Ink trickles from pen
I exist I bleed I write
Squeezing my soul dry
Writing a poem is slow, painful and cathartic.
Feelings translated into syllables and words are painstakingly wrenched from the soul and poured onto a blank page.
It’s excruciating, disturbing, and always frustrating, but there’s no alternative. It’s the only option for the poet, condemned to pursue that perfect combination of phrases, sounds and emotions, she will never find…
And yet, I feel at peace when a poem is completed. I feel cleansed, untroubled, and hopeful, because the perfect poem is closer…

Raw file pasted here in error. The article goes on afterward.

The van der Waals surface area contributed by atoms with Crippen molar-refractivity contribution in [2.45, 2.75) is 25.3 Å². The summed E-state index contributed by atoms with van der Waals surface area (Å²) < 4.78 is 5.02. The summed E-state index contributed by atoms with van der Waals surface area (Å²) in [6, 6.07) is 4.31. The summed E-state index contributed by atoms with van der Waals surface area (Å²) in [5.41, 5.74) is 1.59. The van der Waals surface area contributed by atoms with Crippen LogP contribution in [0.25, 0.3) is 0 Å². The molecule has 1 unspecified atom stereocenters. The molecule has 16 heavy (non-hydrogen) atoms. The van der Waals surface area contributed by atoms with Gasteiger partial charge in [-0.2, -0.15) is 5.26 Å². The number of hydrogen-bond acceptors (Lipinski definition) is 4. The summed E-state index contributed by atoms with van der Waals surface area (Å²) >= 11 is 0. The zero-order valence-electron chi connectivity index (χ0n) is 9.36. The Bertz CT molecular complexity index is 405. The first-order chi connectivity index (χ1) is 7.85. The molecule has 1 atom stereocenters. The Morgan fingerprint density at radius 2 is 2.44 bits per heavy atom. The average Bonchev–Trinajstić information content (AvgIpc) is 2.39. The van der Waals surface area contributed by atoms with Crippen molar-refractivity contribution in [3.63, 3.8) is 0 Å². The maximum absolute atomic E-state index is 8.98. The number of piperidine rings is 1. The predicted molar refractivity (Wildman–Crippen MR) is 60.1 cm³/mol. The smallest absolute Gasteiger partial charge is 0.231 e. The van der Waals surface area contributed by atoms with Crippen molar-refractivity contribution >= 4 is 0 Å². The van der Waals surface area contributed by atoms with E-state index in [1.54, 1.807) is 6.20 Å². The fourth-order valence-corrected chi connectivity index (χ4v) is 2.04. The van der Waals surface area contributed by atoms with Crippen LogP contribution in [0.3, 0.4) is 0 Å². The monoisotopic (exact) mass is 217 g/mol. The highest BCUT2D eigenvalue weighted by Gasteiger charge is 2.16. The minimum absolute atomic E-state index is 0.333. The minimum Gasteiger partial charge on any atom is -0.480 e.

I wrote a piece of flash fiction Called Ink and Blood recently, which you might like to read, based on this same idea.
How do you feel while and after you’ve written a poem?
This year is my fourth AtoZ Challenge. My theme this year is poetry once again. I’ll be writing a haiku a day, but I’m also adding a new hobby to the posts, photography. I will post one of my photos, or a donated photo, every day to accompany my haiku.
This April, I’ll also be sharing my poems and joining another group of poets at National Poetry Writing Month, organised since 2003 by Maureen Thorsonn. Write 30 poems in 30 days. I’m in! What about you?